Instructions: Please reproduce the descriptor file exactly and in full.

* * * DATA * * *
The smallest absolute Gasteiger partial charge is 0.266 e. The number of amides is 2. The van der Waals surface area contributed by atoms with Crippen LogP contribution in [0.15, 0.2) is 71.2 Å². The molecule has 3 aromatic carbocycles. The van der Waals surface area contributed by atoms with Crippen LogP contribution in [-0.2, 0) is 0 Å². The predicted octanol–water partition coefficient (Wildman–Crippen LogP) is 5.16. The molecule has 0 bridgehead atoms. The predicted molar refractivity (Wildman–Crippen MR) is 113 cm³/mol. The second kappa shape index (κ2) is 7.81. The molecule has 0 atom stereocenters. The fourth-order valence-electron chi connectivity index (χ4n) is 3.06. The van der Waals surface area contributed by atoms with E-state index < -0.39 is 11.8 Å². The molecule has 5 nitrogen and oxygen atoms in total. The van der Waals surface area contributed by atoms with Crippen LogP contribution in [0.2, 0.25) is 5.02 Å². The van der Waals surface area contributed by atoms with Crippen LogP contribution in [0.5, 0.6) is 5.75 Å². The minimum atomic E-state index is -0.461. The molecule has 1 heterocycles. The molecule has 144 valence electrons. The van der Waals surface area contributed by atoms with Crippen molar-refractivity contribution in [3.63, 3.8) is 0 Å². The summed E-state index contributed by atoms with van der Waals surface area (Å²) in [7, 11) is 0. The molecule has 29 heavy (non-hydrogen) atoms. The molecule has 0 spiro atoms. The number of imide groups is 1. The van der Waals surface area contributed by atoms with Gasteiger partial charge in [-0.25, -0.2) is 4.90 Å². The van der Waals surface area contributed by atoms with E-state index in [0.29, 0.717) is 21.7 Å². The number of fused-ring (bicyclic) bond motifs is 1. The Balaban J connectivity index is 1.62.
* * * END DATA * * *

The smallest absolute Gasteiger partial charge is 0.266 e. The number of amides is 2. The van der Waals surface area contributed by atoms with Crippen LogP contribution in [0.15, 0.2) is 71.2 Å². The molecule has 3 aromatic carbocycles. The van der Waals surface area contributed by atoms with Crippen LogP contribution in [-0.2, 0) is 0 Å². The predicted octanol–water partition coefficient (Wildman–Crippen LogP) is 5.16. The molecule has 0 bridgehead atoms. The predicted molar refractivity (Wildman–Crippen MR) is 113 cm³/mol. The second kappa shape index (κ2) is 7.81. The molecule has 0 atom stereocenters. The fourth-order valence-electron chi connectivity index (χ4n) is 3.06. The van der Waals surface area contributed by atoms with E-state index < -0.39 is 11.8 Å². The molecule has 5 nitrogen and oxygen atoms in total. The van der Waals surface area contributed by atoms with Crippen LogP contribution in [0.2, 0.25) is 5.02 Å². The van der Waals surface area contributed by atoms with Crippen LogP contribution in [0.5, 0.6) is 5.75 Å². The minimum atomic E-state index is -0.461. The molecule has 1 heterocycles. The molecule has 144 valence electrons. The van der Waals surface area contributed by atoms with Crippen molar-refractivity contribution in [3.63, 3.8) is 0 Å². The summed E-state index contributed by atoms with van der Waals surface area (Å²) in [7, 11) is 0. The molecule has 29 heavy (non-hydrogen) atoms. The molecule has 0 spiro atoms. The number of imide groups is 1. The van der Waals surface area contributed by atoms with Gasteiger partial charge in [-0.25, -0.2) is 4.90 Å². The van der Waals surface area contributed by atoms with E-state index in [0.29, 0.717) is 21.7 Å². The number of fused-ring (bicyclic) bond motifs is 1. The Balaban J connectivity index is 1.62.